Campus Engages in Social Justice Teach-In
By Felicia Krieg
Hundreds of students, faculty and staff participated in a Social Justice Teach-In and Day of Dialogue on Oct. 26, a focused time where faculty members across disciplines engaged participants in discussions on inclusion, sexism, racism, poverty and diversity, among other topics.
College President John Ettling encouraged faculty to excuse students from classes so they could attend selections from 18 half-hour sessions that included lectures and discussions on topics including the racial wealth gap, gender discrimination and excessive use of deadly force in policing.
“I feel like it’s a phenomenal platform to start with,” senior Modi Conteh of the Bronx said following a session taught by history professor Dr. Gary Kroll, titled “Understanding the North Country: On Poverty, Race and Prisons.”
An Opportunity to Show Support
The Teach-In provided an opportunity for faculty to show their support of social justice dialogue and debate, leading by example, Conteh said.
“It’s good to see professors ... talk about these things and be so passionate.”
“Having faculty actually push and educate the students shows that they’re taking the initiative and shows students that they should take an initiative also, that they should go to these events and that education is key.”
Junior Tiffany Martin, also a Bronx native, said it’s events like the Teach-In that show students the faculty care about struggles underrepresented students face daily.
“It’s good to see professors ... talk about these things and be so passionate,” Martin said.
Faculty have spoken about topics relating to social justice in many of her classes, Martin said, but she knows that’s not necessarily the case for all students. The Teach-In was a chance for students who hadn’t previously taken classes that touched on those topics to have that opportunity, she said.
The idea for the event came out of a brainstorming session with college leadership and faculty that followed a town hall meeting in late September where hundreds of students, faculty and staff discussed the Black Lives Matter movement.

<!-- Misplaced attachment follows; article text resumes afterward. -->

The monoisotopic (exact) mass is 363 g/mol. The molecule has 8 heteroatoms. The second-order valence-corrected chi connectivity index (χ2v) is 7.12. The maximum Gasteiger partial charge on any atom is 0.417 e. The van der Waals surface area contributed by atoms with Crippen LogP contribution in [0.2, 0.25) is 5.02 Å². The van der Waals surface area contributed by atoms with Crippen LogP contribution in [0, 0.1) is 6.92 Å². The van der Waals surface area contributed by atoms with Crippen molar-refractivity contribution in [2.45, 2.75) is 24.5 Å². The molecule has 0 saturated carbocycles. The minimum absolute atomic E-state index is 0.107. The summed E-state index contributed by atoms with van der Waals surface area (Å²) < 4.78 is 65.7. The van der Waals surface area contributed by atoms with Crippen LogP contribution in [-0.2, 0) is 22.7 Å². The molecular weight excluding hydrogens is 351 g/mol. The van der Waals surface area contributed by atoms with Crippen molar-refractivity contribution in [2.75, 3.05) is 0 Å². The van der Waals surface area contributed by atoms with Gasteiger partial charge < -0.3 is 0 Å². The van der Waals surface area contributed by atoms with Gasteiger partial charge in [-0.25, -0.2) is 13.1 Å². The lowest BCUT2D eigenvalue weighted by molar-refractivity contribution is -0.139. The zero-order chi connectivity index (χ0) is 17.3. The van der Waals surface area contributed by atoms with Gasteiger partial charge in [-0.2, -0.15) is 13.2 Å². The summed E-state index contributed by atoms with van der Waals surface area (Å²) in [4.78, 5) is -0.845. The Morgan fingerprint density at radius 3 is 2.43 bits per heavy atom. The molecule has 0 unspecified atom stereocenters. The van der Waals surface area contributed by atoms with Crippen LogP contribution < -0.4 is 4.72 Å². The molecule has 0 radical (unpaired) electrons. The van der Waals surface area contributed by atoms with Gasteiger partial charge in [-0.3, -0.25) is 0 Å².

Dr. Wendy Gordon, chair of the criminal justice department and professor of history, proposed the idea for the Teach-In.
“I suggested we play to our strengths and do what the university is supposed to be doing—teaching.”
“Social justice campaigns are increasingly visible in the world off campus,” Gordon said. “An event like this one fosters communication between groups—those that are heavily invested in the campaigns and those who don't understand or even actively oppose them.”
“Campaigns for social change have the potential to destabilize communities, but educational events can bring the conflicting ideas into a space that fosters civil debate,” Gordon said.
Several of the sessions were very well attended with attendees filling lecture halls and auditoriums to capacity.
“I think the participation is really amazing,” said senior Dina Farina.
“I would love to see this (event held) again in regards to current issues” in the coming semesters, Farina said.
The program culminated with a group photo taken at Hawkins Pond to commemorate the college’s support for social justice followed by a special presentation, “Savage Inequalities: The Struggle Goes On,” given by Dr. Jonathan Kozol, acclaimed author and recipient of the National Book Award for “Death at an Early Age” and the Robert F. Kennedy Book Award for “Rachel and Her Children.”
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